It’s not until the child learns to use the tools he has been given that he will know just how much pressure to put on the brake to come to a smooth stop.  Get it?  HE has to learn to use the tools… I don’t have a brake on the passenger side to stop the car for him.  And I certainly can’t drive FOR him… the driver’s seat just isn’t large enough to fit both a 14 year old and my ample body.

Parents are simply afraid to let the kids fail.  They think it’s a blow to their child’s self-esteem to see red ink all over a paper and anything less than an A or a B at the top.   And just because a kid is used to getting A’s or B’s on everything in middle school, they feel entitled to the same grades in high school.  It’s a whole new world with a whole new set of skills!  Once the students and parents begin to think of 9th grade English as an empty parking lot where it’s okay to fail now and then until they get it right, tension and performance stress will decrease.  And with the decrease of tension and stress, practice will eventually make passable.  Sometimes there will be perfections, but not every time… but they will be a lot closer to that first trip around the block than the first time they got behind the wheel.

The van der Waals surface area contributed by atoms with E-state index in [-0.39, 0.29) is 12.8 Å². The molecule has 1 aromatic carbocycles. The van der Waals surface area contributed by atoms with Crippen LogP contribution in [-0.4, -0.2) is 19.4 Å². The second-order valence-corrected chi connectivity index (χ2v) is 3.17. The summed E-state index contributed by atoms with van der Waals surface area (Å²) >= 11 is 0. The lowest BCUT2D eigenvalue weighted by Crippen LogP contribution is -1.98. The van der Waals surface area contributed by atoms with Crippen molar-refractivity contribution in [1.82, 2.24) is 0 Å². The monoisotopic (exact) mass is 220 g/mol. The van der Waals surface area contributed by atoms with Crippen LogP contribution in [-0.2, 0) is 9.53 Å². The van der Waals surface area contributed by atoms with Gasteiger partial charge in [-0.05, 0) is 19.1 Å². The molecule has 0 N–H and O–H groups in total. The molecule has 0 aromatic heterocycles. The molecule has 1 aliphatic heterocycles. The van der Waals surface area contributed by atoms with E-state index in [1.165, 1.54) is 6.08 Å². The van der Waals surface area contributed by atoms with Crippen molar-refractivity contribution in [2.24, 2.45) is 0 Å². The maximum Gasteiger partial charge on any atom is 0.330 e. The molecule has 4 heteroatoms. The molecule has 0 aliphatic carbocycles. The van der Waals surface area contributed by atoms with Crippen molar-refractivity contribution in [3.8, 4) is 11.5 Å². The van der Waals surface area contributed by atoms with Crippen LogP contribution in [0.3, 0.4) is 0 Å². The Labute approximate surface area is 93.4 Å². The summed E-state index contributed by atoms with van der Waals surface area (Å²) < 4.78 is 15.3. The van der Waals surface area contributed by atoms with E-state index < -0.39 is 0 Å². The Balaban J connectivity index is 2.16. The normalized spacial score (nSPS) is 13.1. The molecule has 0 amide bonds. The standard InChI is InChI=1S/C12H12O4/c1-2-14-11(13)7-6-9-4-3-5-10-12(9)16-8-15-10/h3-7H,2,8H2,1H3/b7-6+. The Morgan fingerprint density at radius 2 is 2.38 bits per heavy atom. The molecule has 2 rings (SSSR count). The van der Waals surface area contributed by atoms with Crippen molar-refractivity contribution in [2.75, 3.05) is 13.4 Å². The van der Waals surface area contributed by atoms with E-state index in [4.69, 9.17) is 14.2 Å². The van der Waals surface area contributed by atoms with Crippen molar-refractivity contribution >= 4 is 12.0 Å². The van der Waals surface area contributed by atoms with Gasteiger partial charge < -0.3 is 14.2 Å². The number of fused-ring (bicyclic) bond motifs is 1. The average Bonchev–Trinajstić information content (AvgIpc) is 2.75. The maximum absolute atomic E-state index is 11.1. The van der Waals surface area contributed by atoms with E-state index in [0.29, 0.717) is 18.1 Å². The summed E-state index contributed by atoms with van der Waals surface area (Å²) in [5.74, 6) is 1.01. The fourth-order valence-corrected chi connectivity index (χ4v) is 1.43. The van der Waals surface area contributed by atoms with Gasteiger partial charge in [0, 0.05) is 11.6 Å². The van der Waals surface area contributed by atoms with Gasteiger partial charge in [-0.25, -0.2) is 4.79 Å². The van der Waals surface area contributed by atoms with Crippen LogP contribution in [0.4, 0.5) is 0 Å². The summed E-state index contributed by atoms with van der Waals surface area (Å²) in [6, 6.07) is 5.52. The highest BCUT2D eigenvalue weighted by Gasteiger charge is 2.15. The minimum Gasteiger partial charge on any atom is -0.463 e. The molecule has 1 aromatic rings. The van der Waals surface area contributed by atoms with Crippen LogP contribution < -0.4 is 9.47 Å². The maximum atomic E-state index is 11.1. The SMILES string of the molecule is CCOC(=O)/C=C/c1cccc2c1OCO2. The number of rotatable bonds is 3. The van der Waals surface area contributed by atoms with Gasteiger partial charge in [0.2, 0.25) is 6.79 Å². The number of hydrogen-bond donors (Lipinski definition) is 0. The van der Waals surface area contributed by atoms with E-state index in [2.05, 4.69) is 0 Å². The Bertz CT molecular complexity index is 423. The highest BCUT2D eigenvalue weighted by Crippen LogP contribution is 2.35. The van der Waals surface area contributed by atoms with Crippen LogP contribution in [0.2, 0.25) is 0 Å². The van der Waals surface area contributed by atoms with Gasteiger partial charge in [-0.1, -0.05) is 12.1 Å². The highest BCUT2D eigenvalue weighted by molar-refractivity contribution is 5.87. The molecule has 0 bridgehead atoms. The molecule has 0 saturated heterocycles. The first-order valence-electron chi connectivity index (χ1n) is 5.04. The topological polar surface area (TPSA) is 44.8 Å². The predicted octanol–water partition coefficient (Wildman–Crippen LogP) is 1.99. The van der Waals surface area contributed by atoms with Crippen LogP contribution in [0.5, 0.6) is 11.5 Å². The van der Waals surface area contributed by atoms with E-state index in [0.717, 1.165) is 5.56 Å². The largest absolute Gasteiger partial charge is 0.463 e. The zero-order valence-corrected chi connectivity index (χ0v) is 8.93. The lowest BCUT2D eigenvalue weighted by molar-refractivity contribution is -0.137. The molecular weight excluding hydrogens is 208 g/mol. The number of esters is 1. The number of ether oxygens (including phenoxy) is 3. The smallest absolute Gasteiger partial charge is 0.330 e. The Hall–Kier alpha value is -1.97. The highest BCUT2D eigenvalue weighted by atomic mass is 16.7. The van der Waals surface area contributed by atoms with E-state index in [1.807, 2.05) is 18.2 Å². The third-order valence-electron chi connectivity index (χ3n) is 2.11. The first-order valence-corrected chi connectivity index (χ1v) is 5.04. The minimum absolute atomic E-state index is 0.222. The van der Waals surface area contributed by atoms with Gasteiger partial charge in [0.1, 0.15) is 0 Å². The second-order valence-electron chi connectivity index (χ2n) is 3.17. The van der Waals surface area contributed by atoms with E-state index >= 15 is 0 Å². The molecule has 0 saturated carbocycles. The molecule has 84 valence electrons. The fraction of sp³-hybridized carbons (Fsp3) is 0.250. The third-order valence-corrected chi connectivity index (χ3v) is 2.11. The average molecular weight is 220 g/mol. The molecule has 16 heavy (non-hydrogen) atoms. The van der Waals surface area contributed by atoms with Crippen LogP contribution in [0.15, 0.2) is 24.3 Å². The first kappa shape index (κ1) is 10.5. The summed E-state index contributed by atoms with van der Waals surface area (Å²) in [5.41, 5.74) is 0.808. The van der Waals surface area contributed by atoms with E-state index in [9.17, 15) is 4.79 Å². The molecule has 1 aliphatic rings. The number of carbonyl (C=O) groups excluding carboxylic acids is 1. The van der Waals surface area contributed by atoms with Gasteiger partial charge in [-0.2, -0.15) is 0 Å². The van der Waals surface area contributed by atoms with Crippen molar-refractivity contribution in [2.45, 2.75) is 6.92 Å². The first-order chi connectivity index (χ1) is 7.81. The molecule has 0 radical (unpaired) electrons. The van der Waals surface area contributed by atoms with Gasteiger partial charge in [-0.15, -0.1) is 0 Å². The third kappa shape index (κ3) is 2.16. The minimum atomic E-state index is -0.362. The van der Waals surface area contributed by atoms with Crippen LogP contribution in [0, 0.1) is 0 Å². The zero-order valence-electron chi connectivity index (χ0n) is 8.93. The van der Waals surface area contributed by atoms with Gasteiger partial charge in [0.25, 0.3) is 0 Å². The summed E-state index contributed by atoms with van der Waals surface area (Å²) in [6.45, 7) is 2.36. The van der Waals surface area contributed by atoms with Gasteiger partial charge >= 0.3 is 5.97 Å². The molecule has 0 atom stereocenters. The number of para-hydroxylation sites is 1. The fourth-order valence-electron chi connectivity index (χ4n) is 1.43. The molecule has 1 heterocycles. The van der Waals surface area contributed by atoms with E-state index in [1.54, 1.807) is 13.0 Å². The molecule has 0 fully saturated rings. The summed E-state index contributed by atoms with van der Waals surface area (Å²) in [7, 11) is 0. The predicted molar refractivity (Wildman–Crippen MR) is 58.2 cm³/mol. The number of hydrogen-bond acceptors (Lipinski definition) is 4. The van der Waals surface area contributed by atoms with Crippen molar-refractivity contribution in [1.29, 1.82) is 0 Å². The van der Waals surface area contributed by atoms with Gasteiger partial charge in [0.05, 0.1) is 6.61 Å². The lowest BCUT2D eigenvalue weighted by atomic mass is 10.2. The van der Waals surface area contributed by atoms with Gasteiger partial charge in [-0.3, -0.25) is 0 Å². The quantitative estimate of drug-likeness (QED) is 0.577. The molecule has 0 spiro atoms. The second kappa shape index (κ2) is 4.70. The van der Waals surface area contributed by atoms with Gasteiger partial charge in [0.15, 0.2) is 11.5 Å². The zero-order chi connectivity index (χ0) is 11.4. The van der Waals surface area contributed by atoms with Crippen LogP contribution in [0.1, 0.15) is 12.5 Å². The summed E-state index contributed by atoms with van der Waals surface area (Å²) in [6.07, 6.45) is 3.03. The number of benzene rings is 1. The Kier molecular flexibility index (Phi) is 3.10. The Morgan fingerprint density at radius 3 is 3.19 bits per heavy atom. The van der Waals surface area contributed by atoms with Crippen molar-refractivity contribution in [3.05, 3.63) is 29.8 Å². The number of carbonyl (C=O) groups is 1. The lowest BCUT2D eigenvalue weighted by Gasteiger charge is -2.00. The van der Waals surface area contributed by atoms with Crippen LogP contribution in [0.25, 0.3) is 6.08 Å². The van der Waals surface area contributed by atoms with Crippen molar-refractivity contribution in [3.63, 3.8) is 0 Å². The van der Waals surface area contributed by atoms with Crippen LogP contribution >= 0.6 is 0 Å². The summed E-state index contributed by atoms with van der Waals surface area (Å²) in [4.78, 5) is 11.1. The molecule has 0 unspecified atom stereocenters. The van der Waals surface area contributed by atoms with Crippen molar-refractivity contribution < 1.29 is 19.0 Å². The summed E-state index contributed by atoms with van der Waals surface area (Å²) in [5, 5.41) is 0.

So think of my class as the empty parking lot where failure on some tasks is expected and learned from.  Then they can move on to 10th grade and drive around the block a bit, or maybe in a lot that actually has some parked cars in it.   Once that has been mastered, it’s time for driving on the city streets among traffic in 11th grade.  After that, they can learn to drive on the 490 or the Thruway in their senior year.  THEN they will be prepared for the road test to get that ever-prized driver’s license (or diploma).

But, for now, my class is your child’s empty parking lot.

%d bloggers like this: